How does alcohol consumption affect cancer risk and life expectancy?

How does alcohol consumption affect cancer risk and life expectancy?

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How much does alcohol consumption harm our health?

Most people are probably aware that consuming large amounts of alcohol is not exactly good for our health. A new study has now analyzed the health risk posed by light to moderate alcohol consumption. The researchers found that alcohol consumption increases cancer risk and the likelihood of premature death.

In their current study, the scientists at Queen’s University Belfast found that increased alcohol consumption increases the risk of premature death or cancer. The doctors published the results of their study in the English-language journal "PLOS Medicine".

What is the maximum amount of alcohol to drink per week?

The study also found that a person's combined risk of dying younger or developing cancer is lowest among light drinkers. The risk is low if those affected consume three alcoholic beverages a week. This risk increases with each additional drink a week, the experts explain. Light drinkers also appear to have a lower combined risk of all-cause mortality and cancer compared to those who never drink. But more research is needed to determine the reason, the researchers add.

There was a surprising finding in the study

Light drinkers were expected to have a similar risk to those who never drink alcohol, so the reduced risk was surprising for light drinkers, says study author Andrew Kunzmann of Queen’s University Belfast in Northern Ireland. The reasons for the reduced risk among light drinkers compared to people who never drink alcohol are not yet known in the scientific community. Some experts have suggested that alcohol could have a cardio-protective effect that could reduce the risk of cardiovascular disease.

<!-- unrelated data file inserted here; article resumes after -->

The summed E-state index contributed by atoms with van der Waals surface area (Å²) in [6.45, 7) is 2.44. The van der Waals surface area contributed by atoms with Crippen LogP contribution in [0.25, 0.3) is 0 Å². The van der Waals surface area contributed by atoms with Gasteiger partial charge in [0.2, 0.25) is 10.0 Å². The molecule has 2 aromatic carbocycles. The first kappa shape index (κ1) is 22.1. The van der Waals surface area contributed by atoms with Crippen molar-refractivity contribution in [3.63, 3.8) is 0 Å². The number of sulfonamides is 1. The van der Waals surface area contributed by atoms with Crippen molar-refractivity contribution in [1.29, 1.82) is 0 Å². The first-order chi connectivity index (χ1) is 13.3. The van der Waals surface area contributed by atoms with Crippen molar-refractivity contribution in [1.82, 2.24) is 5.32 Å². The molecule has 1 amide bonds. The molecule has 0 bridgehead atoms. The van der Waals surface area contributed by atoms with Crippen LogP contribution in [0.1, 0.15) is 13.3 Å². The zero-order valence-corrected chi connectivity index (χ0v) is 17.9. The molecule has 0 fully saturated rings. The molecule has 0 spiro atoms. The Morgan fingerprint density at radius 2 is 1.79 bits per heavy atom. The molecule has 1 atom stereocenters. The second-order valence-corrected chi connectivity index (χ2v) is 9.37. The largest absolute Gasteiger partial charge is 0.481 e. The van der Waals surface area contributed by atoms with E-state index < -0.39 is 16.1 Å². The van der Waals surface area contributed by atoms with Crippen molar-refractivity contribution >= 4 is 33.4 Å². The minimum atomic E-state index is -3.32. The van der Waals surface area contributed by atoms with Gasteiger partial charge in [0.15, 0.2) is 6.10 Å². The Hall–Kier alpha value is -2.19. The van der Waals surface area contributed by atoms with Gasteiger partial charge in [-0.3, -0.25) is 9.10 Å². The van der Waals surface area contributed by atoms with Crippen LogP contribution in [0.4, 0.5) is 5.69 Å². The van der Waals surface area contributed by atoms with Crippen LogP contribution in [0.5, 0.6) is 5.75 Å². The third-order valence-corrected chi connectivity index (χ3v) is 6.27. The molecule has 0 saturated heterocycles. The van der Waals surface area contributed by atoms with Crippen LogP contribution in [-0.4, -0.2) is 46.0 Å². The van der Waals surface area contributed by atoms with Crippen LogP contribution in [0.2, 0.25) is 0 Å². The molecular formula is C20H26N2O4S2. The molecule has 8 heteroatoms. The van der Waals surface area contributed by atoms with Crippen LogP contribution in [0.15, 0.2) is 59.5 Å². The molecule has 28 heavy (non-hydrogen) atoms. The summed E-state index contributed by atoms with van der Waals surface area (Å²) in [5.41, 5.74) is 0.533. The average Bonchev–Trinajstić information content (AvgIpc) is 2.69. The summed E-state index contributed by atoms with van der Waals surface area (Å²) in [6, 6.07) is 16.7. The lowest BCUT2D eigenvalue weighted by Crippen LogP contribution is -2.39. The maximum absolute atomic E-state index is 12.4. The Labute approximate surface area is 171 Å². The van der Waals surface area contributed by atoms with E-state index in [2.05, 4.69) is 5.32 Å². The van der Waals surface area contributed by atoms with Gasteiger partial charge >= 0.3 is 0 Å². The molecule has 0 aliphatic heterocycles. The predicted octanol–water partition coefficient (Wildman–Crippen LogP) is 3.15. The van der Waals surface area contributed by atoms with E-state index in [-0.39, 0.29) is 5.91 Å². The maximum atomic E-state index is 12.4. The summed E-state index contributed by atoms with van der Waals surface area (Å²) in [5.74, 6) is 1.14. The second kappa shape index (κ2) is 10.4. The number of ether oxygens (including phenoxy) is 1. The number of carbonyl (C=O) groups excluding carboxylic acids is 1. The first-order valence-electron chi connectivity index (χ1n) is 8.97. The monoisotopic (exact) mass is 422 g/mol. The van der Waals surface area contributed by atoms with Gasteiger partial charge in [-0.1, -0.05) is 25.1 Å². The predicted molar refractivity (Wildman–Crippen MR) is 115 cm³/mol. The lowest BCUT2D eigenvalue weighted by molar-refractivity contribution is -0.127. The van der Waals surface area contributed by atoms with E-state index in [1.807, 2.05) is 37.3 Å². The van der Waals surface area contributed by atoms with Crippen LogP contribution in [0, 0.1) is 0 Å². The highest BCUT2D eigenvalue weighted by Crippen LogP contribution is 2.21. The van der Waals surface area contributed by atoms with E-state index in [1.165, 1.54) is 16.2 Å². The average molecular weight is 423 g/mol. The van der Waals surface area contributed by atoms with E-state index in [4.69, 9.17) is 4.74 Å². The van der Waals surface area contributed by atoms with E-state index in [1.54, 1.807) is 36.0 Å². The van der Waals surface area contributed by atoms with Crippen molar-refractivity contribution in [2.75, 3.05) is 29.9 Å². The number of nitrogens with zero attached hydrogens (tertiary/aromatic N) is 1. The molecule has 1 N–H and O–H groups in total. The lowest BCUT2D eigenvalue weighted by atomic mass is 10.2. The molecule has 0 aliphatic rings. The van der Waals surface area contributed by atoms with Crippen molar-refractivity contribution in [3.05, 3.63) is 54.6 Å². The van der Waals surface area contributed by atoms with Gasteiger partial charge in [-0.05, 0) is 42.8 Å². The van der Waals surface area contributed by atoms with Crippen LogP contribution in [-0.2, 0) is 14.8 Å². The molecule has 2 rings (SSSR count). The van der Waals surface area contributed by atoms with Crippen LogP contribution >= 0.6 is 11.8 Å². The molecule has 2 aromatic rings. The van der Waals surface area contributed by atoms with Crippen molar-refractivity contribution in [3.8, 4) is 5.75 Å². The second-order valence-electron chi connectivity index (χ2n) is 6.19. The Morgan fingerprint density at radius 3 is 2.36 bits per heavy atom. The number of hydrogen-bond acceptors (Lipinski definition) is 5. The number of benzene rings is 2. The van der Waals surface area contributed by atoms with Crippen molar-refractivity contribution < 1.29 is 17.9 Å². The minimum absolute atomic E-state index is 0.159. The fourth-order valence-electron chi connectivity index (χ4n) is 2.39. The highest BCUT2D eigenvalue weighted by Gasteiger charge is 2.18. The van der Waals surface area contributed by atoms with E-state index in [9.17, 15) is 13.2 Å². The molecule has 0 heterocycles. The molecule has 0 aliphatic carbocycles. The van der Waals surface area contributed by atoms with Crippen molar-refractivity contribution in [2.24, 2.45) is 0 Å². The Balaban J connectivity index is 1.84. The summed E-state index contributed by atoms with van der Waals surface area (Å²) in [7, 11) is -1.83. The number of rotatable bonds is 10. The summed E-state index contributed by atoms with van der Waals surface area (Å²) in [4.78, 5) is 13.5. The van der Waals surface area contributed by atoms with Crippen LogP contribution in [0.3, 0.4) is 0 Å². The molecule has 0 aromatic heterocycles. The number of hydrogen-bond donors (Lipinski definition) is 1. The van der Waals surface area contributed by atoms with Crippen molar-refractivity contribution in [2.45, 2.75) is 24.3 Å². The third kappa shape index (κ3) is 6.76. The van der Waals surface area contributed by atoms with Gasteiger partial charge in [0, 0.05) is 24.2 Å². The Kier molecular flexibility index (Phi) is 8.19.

Results could lead to new guidelines

In general, a better understanding of the health risks associated with drinking alcohol can help create clearer guidelines on how much people should limit their alcohol consumption, doctors say.

The data of almost 100,000 participants were analyzed

The new study included data from 99,654 adults from the United States. The participants were between 55 and 74 years old. The data collected between 1993 and 2001 came from the US prostate, lung, colon, and ovarian cancer screening studies.

Particularly moderate and heavy alcohol consumption increases the risk of cancer

The average amount of alcohol someone drank in life was linearly linked to the overall risk of cancer, as the risk increased the more people drank, the researchers say. Alcohol is regarded as the third largest modifiable risk factor for cancer, which is responsible for 5.6 percent of cancers, the scientists explain. There has been evidence for several years that alcohol increases the risk of cancer. The results of the current study support the already known evidence that particularly moderate and heavy alcohol consumption increases the risk of cancer, but they also show the opposite effect of light alcohol consumption in relation to all-cause mortality. (as)

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